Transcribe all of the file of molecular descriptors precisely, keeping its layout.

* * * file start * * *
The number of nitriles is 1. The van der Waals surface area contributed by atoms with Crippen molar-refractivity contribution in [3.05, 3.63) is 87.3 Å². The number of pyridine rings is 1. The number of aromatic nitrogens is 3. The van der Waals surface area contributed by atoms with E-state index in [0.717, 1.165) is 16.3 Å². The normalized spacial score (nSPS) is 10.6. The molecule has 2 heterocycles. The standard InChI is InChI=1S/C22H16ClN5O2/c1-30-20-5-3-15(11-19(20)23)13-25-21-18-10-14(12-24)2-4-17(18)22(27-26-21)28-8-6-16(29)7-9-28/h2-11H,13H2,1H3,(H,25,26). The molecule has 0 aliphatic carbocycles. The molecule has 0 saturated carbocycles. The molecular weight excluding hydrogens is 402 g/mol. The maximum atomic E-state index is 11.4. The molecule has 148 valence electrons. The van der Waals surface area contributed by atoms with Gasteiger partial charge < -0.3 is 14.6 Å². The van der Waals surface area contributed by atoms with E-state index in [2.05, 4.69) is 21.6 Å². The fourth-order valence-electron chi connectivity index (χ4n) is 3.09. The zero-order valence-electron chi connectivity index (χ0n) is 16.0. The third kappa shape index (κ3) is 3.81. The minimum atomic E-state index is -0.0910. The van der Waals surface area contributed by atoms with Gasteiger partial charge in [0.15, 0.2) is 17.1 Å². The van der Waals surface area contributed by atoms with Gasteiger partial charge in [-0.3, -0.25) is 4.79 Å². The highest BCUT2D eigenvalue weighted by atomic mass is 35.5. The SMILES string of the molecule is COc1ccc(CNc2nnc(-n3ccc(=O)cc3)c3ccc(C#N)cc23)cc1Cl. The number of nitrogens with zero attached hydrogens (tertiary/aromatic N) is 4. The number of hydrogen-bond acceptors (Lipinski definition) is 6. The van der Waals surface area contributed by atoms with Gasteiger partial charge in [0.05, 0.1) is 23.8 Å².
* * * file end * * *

The number of nitriles is 1. The van der Waals surface area contributed by atoms with Crippen molar-refractivity contribution in [3.05, 3.63) is 87.3 Å². The number of pyridine rings is 1. The number of aromatic nitrogens is 3. The van der Waals surface area contributed by atoms with E-state index in [0.717, 1.165) is 16.3 Å². The normalized spacial score (nSPS) is 10.6. The molecule has 2 heterocycles. The standard InChI is InChI=1S/C22H16ClN5O2/c1-30-20-5-3-15(11-19(20)23)13-25-21-18-10-14(12-24)2-4-17(18)22(27-26-21)28-8-6-16(29)7-9-28/h2-11H,13H2,1H3,(H,25,26). The molecule has 0 aliphatic carbocycles. The molecule has 0 saturated carbocycles. The molecular weight excluding hydrogens is 402 g/mol. The maximum atomic E-state index is 11.4. The molecule has 148 valence electrons. The van der Waals surface area contributed by atoms with Gasteiger partial charge < -0.3 is 14.6 Å². The van der Waals surface area contributed by atoms with E-state index in [2.05, 4.69) is 21.6 Å². The fourth-order valence-electron chi connectivity index (χ4n) is 3.09. The zero-order valence-electron chi connectivity index (χ0n) is 16.0. The third kappa shape index (κ3) is 3.81. The minimum atomic E-state index is -0.0910. The van der Waals surface area contributed by atoms with Gasteiger partial charge in [0.15, 0.2) is 17.1 Å². The van der Waals surface area contributed by atoms with Gasteiger partial charge in [-0.3, -0.25) is 4.79 Å². The highest BCUT2D eigenvalue weighted by atomic mass is 35.5. The SMILES string of the molecule is COc1ccc(CNc2nnc(-n3ccc(=O)cc3)c3ccc(C#N)cc23)cc1Cl. The number of nitrogens with zero attached hydrogens (tertiary/aromatic N) is 4. The number of hydrogen-bond acceptors (Lipinski definition) is 6. The van der Waals surface area contributed by atoms with Gasteiger partial charge in [0.05, 0.1) is 23.8 Å².